(For the 24 weeks leading up to December 1st, we’ll be making a Christmas ornament. Each one will be traditional to or inspired by a different country.)
For this week’s ornament we are going to visit a country I love, Iceland. Our ornament is based on a traditional Iceland Christmas food, Laufabrauð or “Leaf Bread.”
The custom of making thin rounds of bread and decorating them with geometric shapes goes back to the time when things like flour, salt and sugar were hard to come by, especially in winter. So, this special bread was a big treat for Christmas. Many Icelandic families still get together for a day of making this traditional bread before the holidays. You can read more in depth about making it here.
When I was in Iceland last year, we saw beautiful small versions of this bread available as Christmas ornaments. I used salt dough to make mine, so it will last many years. You could also use fimo or any other type of sculpting clay, but I like that salt dough didn’t shrink or curl up while cooking. Typically, a special knife with a “v” shaped end it used to cut the shapes into the bread, I don’t have one of those, but a paring knife works just fine. Mine were no where are elaborate as the inspiration pieces, but I like the simplicity of them.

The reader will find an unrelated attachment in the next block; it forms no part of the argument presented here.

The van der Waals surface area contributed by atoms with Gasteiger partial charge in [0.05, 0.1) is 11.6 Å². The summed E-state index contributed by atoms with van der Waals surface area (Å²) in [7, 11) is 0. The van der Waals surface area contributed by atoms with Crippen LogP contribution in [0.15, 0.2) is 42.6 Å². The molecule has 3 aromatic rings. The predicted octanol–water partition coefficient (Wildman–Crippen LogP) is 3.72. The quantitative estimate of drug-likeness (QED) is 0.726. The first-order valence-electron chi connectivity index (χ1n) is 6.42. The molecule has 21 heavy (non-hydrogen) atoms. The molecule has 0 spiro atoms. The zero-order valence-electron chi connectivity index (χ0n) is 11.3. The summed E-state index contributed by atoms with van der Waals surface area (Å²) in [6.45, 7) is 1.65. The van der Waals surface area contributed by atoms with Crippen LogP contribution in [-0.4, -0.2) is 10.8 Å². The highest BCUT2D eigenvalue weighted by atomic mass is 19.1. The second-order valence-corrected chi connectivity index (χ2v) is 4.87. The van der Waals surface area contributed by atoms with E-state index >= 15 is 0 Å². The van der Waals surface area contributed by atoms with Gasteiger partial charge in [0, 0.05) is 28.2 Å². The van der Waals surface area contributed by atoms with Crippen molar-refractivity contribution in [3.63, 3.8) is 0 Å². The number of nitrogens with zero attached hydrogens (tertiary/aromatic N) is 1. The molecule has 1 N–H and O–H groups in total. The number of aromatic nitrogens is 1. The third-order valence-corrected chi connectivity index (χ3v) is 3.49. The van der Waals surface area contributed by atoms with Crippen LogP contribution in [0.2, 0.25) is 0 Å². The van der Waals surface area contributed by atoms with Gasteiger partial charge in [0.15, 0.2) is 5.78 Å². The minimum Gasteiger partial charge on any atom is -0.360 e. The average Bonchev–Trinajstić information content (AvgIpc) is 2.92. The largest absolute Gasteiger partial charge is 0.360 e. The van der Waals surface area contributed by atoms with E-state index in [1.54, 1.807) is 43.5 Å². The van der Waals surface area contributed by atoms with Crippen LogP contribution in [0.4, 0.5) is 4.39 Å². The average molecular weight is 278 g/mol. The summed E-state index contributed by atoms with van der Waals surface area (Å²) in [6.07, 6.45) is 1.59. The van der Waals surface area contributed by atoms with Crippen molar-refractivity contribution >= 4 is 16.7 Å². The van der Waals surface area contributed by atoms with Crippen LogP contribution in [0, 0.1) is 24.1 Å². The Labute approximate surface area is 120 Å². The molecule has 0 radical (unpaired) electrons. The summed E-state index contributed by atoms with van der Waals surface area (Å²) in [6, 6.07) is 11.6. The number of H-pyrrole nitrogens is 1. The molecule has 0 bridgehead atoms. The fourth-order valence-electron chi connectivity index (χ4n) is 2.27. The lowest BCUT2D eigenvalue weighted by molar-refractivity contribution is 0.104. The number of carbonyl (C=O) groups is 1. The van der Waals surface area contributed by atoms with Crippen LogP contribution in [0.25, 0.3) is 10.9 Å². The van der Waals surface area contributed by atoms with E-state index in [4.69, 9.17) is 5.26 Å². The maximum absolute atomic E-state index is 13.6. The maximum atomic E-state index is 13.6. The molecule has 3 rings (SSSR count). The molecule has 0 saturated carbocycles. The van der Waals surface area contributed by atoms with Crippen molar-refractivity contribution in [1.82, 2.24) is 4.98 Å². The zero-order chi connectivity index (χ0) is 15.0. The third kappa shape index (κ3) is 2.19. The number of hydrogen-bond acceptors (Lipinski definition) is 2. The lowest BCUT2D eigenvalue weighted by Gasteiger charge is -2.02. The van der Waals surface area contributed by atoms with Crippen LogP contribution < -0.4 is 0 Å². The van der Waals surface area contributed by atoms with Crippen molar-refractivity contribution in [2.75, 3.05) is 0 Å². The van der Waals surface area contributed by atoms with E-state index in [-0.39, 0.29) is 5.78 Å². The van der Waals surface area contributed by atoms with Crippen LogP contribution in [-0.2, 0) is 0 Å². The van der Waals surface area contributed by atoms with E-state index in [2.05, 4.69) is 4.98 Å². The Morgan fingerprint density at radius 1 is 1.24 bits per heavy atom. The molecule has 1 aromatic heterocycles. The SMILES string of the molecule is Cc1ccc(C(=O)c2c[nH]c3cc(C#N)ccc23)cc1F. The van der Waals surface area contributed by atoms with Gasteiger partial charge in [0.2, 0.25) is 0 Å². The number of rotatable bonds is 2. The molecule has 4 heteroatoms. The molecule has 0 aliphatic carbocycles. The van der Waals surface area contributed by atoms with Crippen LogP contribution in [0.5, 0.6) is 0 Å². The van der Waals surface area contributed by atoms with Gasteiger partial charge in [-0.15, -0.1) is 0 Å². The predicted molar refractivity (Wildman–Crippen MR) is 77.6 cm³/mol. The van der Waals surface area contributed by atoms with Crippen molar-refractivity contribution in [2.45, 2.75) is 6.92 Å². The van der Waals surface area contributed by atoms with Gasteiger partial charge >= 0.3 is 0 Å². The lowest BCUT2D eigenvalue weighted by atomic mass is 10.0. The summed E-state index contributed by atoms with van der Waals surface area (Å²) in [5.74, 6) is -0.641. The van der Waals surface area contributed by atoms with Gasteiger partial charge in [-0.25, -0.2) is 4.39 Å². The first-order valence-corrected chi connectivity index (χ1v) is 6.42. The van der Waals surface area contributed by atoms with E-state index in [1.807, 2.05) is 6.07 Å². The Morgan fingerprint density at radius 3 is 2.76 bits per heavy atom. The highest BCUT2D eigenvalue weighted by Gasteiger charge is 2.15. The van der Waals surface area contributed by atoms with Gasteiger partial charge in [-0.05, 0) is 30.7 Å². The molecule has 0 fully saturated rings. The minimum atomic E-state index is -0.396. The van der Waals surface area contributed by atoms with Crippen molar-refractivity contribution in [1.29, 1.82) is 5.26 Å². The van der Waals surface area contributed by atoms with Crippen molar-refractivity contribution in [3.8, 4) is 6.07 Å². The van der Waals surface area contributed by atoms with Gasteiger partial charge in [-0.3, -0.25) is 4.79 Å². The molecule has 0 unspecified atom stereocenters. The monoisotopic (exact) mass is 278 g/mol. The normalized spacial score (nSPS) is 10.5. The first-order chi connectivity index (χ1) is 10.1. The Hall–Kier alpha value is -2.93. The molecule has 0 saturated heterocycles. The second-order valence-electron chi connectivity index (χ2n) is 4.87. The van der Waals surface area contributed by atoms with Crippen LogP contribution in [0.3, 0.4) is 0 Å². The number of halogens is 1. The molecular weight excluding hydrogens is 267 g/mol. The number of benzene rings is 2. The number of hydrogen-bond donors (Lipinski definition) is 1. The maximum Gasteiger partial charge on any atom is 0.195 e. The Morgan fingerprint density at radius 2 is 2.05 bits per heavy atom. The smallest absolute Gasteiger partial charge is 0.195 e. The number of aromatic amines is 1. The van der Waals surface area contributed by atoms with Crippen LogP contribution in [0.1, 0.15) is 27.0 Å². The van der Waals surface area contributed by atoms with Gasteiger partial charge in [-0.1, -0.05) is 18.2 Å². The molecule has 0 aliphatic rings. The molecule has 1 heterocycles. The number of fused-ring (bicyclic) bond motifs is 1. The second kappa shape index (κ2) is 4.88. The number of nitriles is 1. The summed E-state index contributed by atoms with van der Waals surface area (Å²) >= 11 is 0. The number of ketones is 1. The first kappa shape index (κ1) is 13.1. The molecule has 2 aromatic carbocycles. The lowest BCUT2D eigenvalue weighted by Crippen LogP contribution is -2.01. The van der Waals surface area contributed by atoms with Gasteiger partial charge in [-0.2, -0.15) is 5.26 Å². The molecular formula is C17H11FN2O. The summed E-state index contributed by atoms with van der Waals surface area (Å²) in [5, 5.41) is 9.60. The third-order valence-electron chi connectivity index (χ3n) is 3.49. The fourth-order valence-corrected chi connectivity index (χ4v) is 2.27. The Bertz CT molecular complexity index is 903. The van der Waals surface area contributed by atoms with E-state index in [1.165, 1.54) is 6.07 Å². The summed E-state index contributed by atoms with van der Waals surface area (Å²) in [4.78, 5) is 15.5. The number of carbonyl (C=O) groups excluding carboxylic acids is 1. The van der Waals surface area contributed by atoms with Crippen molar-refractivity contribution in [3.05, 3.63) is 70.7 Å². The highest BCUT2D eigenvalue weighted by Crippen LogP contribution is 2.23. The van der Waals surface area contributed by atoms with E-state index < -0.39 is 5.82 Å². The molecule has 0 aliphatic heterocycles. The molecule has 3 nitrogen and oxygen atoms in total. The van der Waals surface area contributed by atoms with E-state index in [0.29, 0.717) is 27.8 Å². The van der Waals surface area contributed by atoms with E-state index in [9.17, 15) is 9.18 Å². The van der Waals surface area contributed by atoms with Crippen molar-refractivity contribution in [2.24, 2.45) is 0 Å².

Icelandic Laufabrauð Ornaments
- salt dough or sculpting clay (my recipe for salt dough)
- clear polyurethane (optional)
- baking sheet
- rolling pin
- round cookie cutter
- sharp paring knife
- toothpick or skewer
1. Roll the dough out on the baking sheet. Try to get it very thin, 1/8″ or less, I wish I had done mine thinner. Cut it into circles and remove excess dough. Clean the edges as necessary.
2. Use the paring knife to cut shapes into the dough circle. It is traditional to create patterns with leaf like shapes.
I used a skewer to slightly scallop the edge of one ornament.
3. Make sure there is a place to put a ribbon through the top either by making one of the “leaves” wider or making a hole with the toothpick.
4. Bake at 200F for 2 hours. You can turn the ornaments from time to time while baking, they stick a little so be careful turning.. They need to be cooked through. Let cool completely.
5. You can’t paint these if you wish, but I left mine natural with a coat of polyurethane to look more like bread. The polyurethane will help them last longer.
6. String a ribbon through the top to hang.
These would be a fun pre-Christmas activity to do with your kids or a group of friends.
© 2005 – 2013 Kathy Lewinski & Susan Cornish